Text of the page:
Supercapacitors are electrochemical storage devices that work like large versions of common electrical capacitors. They are also known as ultracapacitors or electrochemical double-layer capacitors. Unlike batteries, supercapacitors store their energy in an electrostatic field rather than in chemical form.
Batteries are charged when they undergo an internal chemical reaction. They discharge, delivering the absorbed energy, when they reverse the chemical reaction. In contrast, when a supercapacitor is charged, there is no chemical reaction. Instead, the energy is stored as a charge or concentration of electrons on the surface of a material.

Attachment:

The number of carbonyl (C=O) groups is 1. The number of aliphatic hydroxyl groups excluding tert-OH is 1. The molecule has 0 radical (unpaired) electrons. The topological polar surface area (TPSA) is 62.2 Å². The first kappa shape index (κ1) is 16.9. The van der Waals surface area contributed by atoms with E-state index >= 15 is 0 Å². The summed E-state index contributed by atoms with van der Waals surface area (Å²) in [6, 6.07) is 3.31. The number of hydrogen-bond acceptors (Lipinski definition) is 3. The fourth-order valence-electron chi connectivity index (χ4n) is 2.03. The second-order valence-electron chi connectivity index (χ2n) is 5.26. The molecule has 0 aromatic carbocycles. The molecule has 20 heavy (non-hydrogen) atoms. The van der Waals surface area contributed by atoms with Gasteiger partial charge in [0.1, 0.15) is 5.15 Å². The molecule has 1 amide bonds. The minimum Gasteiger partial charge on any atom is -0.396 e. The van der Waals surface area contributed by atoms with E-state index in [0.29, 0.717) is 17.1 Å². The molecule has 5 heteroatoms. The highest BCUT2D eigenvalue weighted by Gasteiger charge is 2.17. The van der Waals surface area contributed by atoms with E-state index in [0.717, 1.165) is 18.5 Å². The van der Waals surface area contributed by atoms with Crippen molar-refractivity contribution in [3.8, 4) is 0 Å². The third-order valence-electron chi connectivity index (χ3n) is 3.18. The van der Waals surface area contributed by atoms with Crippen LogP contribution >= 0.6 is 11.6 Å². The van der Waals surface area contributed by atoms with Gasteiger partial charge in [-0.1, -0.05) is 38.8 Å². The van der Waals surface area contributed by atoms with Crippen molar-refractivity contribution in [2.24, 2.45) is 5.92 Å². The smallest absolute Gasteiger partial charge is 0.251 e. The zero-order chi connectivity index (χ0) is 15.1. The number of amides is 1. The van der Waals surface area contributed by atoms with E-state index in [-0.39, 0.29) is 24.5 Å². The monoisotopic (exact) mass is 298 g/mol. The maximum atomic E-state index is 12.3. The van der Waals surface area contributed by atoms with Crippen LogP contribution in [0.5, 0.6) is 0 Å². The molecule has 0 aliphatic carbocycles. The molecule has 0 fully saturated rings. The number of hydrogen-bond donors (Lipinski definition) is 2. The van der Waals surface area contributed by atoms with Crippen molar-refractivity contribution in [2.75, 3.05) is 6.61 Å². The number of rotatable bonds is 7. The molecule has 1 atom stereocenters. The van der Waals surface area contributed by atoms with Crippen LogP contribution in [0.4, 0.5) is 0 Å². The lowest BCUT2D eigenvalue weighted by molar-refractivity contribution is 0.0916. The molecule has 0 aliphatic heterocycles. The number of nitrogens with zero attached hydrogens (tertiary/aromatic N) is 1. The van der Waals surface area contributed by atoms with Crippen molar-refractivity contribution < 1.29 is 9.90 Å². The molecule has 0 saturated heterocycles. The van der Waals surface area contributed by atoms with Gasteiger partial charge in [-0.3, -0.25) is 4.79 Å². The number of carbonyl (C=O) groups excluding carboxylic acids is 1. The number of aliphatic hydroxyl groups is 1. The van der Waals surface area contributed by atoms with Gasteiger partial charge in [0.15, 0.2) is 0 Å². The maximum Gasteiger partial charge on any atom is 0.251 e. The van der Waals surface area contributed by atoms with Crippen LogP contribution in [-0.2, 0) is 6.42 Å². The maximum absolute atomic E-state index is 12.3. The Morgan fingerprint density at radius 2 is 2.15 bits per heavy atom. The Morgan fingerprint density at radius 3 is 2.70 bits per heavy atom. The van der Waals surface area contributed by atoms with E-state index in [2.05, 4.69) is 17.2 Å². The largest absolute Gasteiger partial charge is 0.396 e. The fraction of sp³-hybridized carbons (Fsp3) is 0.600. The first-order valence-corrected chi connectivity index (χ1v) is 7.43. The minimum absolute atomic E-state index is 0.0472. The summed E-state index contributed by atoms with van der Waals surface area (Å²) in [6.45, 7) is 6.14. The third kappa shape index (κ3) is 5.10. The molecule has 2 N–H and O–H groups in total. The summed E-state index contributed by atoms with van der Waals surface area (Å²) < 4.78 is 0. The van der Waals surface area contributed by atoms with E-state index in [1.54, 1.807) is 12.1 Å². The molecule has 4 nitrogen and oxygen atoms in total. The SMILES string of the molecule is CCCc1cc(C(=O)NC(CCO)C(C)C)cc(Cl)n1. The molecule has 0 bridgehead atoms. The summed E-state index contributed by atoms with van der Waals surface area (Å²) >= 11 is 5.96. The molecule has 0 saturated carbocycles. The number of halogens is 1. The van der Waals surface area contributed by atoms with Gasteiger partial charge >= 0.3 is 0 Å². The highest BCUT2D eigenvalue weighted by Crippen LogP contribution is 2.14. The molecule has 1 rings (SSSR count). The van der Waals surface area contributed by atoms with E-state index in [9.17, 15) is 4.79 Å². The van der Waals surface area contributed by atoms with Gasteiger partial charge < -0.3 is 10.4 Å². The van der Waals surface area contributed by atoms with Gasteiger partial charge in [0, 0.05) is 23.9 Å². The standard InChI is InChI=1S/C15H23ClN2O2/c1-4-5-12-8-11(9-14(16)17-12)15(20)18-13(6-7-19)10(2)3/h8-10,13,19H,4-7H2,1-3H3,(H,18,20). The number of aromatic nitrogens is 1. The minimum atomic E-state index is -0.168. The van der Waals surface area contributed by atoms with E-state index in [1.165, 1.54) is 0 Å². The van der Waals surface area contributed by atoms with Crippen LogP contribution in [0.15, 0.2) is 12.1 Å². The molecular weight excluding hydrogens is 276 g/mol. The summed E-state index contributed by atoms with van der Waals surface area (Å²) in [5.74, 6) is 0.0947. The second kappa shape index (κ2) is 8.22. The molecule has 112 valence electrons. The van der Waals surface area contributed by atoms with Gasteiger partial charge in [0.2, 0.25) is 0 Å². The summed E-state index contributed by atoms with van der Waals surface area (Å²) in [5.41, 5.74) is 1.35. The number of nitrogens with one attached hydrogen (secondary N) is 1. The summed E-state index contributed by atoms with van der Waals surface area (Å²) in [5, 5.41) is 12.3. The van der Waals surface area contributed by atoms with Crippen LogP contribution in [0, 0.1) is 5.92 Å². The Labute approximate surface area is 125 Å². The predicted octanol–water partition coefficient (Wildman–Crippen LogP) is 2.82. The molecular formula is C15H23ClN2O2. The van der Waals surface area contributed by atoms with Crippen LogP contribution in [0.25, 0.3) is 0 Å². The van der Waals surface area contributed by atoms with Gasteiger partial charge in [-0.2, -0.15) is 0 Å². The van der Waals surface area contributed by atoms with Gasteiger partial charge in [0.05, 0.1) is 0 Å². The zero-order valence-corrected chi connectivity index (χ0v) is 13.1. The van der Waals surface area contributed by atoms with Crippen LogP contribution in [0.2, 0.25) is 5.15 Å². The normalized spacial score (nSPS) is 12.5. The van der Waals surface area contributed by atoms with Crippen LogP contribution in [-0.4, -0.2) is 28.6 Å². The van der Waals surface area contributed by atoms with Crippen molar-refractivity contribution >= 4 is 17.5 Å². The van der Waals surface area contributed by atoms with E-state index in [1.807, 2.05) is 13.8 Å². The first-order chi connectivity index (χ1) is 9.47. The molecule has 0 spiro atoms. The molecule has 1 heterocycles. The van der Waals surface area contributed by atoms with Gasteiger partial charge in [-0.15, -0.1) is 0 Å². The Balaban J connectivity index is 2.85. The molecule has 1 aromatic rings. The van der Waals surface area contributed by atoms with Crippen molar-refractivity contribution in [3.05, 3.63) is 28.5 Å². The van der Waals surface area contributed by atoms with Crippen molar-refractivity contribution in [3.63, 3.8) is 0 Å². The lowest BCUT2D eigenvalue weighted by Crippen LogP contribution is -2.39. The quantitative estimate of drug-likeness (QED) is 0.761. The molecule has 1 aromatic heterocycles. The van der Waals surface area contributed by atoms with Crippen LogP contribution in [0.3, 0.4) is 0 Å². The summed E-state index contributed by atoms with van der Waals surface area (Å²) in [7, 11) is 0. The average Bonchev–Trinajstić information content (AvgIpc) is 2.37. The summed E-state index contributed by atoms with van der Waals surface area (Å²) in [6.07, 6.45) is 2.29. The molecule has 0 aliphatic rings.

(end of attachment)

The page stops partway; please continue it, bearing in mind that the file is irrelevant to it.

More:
Supercapacitors are capable of very fast charges and discharges, and can typically be recharged hundreds of thousands of times, unlike conventional batteries which last for only a few hundred or thousand recharge cycles. But the power produced by supercapacitors is available only for a very short duration, and their self-discharge rate is much higher than with batteries. Common applications include starting diesel trucks and railroad locomotives, and in electric/hybrid-electric vehicles for capturing the energy used in braking and for handling short bursts of energy, such as quick accelerations while passing. In power systems, they are most likely to be used as short-term power sources in uninterruptible power supplies, much like flywheels.